The second gravesite was accidentally discovered in 1971; the East German communist government never looked for the first site. After the fall of the Berlin Wall, interest grew in the search; however, once researchers zeroed in on the general location of the grave, the owners of the property refused to allow digging on their land. After years of legal wrangling, a settlement was reached last fall, clearing the way for the municipal government to buy the land. Once the site has been excavated, a monument will be erected.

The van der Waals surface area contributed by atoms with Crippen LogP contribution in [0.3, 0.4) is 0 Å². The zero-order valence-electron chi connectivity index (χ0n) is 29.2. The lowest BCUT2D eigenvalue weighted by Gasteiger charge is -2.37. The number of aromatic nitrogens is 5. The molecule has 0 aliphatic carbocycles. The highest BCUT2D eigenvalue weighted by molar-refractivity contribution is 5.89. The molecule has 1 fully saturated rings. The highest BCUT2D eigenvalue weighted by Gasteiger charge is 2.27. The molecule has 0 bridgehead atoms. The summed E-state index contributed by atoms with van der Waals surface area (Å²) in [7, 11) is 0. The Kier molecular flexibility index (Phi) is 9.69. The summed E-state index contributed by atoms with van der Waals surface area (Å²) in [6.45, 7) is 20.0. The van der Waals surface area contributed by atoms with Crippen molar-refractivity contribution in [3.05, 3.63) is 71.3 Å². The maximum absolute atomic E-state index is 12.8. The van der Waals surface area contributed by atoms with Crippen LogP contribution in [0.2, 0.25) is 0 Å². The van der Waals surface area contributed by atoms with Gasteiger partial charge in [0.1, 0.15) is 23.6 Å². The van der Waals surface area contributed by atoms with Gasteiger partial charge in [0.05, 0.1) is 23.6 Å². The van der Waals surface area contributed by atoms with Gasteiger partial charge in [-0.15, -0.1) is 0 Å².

In 1990, the Soviet Union finally admitted responsibility for 4,500 graves in the Katyn forest, part of a larger massacre of at least 15,000 Polish prisoners of war. The Nazis found the graves in 1943, but the Soviet Union claimed an investigation proved the Nazis’ guilt in the matter. The world believed them until the government came clean 47 years later.